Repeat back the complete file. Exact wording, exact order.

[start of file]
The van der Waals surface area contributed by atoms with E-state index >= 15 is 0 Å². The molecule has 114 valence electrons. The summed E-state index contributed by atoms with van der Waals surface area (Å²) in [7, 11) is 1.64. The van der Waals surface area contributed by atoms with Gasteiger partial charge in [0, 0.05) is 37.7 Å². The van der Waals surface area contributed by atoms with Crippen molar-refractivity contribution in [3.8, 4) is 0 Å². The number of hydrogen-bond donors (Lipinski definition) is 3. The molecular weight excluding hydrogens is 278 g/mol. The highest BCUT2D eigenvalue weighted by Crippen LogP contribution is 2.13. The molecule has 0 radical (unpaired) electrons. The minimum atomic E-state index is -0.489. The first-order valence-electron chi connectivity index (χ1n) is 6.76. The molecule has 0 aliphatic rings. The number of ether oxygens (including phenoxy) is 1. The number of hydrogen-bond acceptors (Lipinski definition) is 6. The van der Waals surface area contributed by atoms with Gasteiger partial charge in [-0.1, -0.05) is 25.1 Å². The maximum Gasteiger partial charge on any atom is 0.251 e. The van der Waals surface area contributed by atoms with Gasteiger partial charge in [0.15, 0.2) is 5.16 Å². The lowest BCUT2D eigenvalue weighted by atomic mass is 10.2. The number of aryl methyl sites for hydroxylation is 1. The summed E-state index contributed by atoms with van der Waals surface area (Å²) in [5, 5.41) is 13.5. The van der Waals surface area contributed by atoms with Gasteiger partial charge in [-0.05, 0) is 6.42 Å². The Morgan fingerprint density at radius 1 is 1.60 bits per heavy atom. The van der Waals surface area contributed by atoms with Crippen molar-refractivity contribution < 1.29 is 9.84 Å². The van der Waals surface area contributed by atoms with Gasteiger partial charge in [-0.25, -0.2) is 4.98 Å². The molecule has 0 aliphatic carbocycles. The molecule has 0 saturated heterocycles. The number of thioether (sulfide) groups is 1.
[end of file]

The van der Waals surface area contributed by atoms with E-state index >= 15 is 0 Å². The molecule has 114 valence electrons. The summed E-state index contributed by atoms with van der Waals surface area (Å²) in [7, 11) is 1.64. The van der Waals surface area contributed by atoms with Gasteiger partial charge in [0, 0.05) is 37.7 Å². The van der Waals surface area contributed by atoms with Crippen molar-refractivity contribution in [3.8, 4) is 0 Å². The number of hydrogen-bond donors (Lipinski definition) is 3. The molecular weight excluding hydrogens is 278 g/mol. The highest BCUT2D eigenvalue weighted by Crippen LogP contribution is 2.13. The molecule has 0 radical (unpaired) electrons. The minimum atomic E-state index is -0.489. The first-order valence-electron chi connectivity index (χ1n) is 6.76. The molecule has 0 aliphatic rings. The number of ether oxygens (including phenoxy) is 1. The number of hydrogen-bond acceptors (Lipinski definition) is 6. The van der Waals surface area contributed by atoms with Gasteiger partial charge in [-0.1, -0.05) is 25.1 Å². The maximum Gasteiger partial charge on any atom is 0.251 e. The van der Waals surface area contributed by atoms with Gasteiger partial charge in [0.15, 0.2) is 5.16 Å². The lowest BCUT2D eigenvalue weighted by atomic mass is 10.2. The number of aryl methyl sites for hydroxylation is 1. The summed E-state index contributed by atoms with van der Waals surface area (Å²) in [5, 5.41) is 13.5. The van der Waals surface area contributed by atoms with Gasteiger partial charge in [-0.05, 0) is 6.42 Å². The Morgan fingerprint density at radius 1 is 1.60 bits per heavy atom. The van der Waals surface area contributed by atoms with Crippen molar-refractivity contribution < 1.29 is 9.84 Å². The van der Waals surface area contributed by atoms with Gasteiger partial charge in [-0.25, -0.2) is 4.98 Å². The molecule has 0 aliphatic carbocycles. The molecule has 0 saturated heterocycles. The number of thioether (sulfide) groups is 1.